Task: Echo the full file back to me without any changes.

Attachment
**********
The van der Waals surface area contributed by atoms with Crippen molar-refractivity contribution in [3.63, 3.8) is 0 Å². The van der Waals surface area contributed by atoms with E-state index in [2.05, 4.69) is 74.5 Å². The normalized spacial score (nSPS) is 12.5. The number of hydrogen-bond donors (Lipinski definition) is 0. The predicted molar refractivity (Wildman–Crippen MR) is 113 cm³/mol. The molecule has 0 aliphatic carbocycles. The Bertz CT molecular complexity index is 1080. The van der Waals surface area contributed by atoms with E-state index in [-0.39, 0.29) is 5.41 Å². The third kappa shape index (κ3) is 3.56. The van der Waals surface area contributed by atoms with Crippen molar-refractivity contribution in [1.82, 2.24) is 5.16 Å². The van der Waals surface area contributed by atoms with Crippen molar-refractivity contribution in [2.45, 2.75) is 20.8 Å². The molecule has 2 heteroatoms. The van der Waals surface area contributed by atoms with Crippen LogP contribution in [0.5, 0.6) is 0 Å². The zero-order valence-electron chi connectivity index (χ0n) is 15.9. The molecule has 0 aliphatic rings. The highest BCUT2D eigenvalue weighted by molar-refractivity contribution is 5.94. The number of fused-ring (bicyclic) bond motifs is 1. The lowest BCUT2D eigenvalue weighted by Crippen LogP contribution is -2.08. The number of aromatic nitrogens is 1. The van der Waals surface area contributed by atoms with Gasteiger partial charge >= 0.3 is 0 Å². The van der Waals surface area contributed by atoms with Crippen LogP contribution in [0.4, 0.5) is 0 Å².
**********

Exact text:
The van der Waals surface area contributed by atoms with Crippen molar-refractivity contribution in [3.63, 3.8) is 0 Å². The van der Waals surface area contributed by atoms with E-state index in [2.05, 4.69) is 74.5 Å². The normalized spacial score (nSPS) is 12.5. The number of hydrogen-bond donors (Lipinski definition) is 0. The predicted molar refractivity (Wildman–Crippen MR) is 113 cm³/mol. The molecule has 0 aliphatic carbocycles. The Bertz CT molecular complexity index is 1080. The van der Waals surface area contributed by atoms with E-state index in [-0.39, 0.29) is 5.41 Å². The third kappa shape index (κ3) is 3.56. The van der Waals surface area contributed by atoms with Crippen molar-refractivity contribution in [1.82, 2.24) is 5.16 Å². The van der Waals surface area contributed by atoms with Crippen molar-refractivity contribution in [2.45, 2.75) is 20.8 Å². The molecule has 2 heteroatoms. The van der Waals surface area contributed by atoms with Crippen LogP contribution in [0.5, 0.6) is 0 Å². The zero-order valence-electron chi connectivity index (χ0n) is 15.9. The molecule has 0 aliphatic rings. The highest BCUT2D eigenvalue weighted by molar-refractivity contribution is 5.94. The number of fused-ring (bicyclic) bond motifs is 1. The lowest BCUT2D eigenvalue weighted by Crippen LogP contribution is -2.08. The number of aromatic nitrogens is 1. The van der Waals surface area contributed by atoms with Gasteiger partial charge >= 0.3 is 0 Å². The van der Waals surface area contributed by atoms with Crippen LogP contribution in [0.4, 0.5) is 0 Å².